Third by Big Star

Restless and anxious. That is how ‘Third’ by Big Star feels to me. Actually, it sounds like I feel when I’m overcome by panic. The weirdest sensation born out of excess thoughts, feelings, ideas, and the doubts underlying it all. Within its grip, it overwhelms, and I am at the centre trying to make sense of the different strands surrounding me.

In that context, it is hard to explain how ‘Third’ also makes me feel better. It should be a reminder in good times of the anxiety and in bad times it should be a channeling or even a multiplication of it. The opposite is true. It feels like possibility – a reminder that either I am good now or that the anxiety will pass and that something better can follow.

Because ‘Third’ is gorgeous. Gorgeously strange and misshapen perhaps but with plenty of loveliness to go around. I am a big believer in the importance of rhythm in albums. The tempo of songs and where they are placed within an album often feel more important than any narrative through line that links a song to the one before and after. In fact, I would even go so far as to say that the quality of an individual song can be diminished when sequenced poorly or elevated when placed ideally. This version of ‘Third’ (as arranged by producer Jim Dickinson) gets that part of it right: diminishing nothing and elevating all within a self-enclosed universe of odd melodies, lyrics, sounds and rhythms.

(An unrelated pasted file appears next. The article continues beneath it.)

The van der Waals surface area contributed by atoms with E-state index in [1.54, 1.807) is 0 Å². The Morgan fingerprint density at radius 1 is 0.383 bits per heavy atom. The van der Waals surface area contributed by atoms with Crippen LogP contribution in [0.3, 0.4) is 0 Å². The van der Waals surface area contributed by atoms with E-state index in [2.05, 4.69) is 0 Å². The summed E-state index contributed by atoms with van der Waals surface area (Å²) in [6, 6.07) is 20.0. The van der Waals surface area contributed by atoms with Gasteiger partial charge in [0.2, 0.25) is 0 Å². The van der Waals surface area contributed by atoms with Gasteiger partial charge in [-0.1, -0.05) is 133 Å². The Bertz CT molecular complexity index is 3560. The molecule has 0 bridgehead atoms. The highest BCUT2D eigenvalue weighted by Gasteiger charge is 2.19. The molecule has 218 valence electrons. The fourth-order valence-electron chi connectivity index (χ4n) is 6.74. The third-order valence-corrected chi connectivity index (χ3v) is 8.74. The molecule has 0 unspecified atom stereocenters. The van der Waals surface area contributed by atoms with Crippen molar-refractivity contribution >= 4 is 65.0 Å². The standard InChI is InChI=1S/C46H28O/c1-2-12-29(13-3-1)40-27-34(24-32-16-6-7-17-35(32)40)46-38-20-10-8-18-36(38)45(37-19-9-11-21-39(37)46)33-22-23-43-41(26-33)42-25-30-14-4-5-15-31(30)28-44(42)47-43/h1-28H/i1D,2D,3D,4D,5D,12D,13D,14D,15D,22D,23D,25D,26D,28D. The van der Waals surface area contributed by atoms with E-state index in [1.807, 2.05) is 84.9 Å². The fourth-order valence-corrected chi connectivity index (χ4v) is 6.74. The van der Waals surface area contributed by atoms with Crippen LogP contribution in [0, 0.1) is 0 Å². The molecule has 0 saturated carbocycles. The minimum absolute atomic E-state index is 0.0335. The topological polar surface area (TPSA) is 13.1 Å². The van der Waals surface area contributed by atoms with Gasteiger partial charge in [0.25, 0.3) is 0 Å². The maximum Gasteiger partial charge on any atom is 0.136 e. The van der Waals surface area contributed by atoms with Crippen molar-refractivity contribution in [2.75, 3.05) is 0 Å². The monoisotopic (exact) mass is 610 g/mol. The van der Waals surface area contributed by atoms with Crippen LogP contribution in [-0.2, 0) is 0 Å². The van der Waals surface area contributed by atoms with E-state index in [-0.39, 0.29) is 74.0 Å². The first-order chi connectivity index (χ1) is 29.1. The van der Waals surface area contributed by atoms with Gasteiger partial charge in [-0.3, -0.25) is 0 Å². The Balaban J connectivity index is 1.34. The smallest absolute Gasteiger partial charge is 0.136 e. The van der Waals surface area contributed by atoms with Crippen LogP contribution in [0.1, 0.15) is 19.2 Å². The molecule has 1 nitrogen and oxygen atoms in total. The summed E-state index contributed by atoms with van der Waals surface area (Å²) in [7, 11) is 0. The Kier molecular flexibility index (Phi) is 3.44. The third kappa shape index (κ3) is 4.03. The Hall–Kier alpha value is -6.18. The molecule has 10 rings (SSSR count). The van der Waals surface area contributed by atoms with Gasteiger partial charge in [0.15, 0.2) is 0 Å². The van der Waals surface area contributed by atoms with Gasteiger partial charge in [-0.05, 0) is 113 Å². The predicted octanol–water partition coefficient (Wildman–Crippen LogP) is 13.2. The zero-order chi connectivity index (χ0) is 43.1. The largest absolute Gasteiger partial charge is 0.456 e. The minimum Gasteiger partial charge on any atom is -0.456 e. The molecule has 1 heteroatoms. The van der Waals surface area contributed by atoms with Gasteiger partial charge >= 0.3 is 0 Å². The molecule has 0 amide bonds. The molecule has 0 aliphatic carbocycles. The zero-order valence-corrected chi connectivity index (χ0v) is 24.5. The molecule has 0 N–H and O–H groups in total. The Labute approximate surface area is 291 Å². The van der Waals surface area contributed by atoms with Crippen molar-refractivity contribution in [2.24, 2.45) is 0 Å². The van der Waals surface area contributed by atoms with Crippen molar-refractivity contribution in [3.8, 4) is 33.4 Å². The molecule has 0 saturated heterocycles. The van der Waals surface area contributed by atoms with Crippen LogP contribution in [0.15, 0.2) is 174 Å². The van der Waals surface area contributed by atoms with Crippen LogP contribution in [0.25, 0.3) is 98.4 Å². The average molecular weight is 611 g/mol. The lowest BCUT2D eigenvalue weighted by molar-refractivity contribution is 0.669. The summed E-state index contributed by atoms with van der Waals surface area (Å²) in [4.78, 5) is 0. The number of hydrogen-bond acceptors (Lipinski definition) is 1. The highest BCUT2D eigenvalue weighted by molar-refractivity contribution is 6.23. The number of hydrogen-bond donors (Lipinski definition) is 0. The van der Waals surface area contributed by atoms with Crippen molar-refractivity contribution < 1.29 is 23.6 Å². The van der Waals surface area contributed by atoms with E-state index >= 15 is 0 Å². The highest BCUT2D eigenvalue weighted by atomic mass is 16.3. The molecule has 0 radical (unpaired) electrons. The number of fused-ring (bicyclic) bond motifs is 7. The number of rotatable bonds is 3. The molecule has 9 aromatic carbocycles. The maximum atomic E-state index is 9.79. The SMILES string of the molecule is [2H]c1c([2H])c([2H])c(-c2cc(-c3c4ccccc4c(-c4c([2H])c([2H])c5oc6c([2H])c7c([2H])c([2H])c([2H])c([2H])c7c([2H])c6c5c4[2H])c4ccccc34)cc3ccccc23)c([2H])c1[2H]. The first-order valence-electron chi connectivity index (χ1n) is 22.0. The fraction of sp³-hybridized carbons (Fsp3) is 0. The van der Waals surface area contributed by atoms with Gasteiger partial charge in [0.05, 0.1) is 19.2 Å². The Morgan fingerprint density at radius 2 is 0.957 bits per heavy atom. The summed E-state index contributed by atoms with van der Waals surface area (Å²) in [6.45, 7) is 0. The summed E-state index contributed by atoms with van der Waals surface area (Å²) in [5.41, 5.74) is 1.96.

There are pop songs here, but they have taken on different shapes and even after multiple listens each left turn is still surprising as the impulses within the music push against each other. Creative doubt giving way to freedom and then returning to doubt. The ebb and flow of anxiety within as it builds and subsides, clears, and obscures and through it all the sweetness of possibility remains. That is what helps give individual songs their almost perverse power even as it remains a struggle to work out the exact meaning of it all.

What is left behind is the miracle of something uniquely born of doubt and anxiety. This is something we all possess and that is why I will listen to the end and then start the album over again. Letting it reveal, obscure, and confuse me further in its own distinctive way. Not so much a mirror held up to me as frosted glass with familiar, discernible shapes on the other side; shapes I fear only because I do not fully understand them but the more I look and listen the more I see myself and understand they are another part of who I am and who I can still be if I keep searching, keep looking, keep listening.

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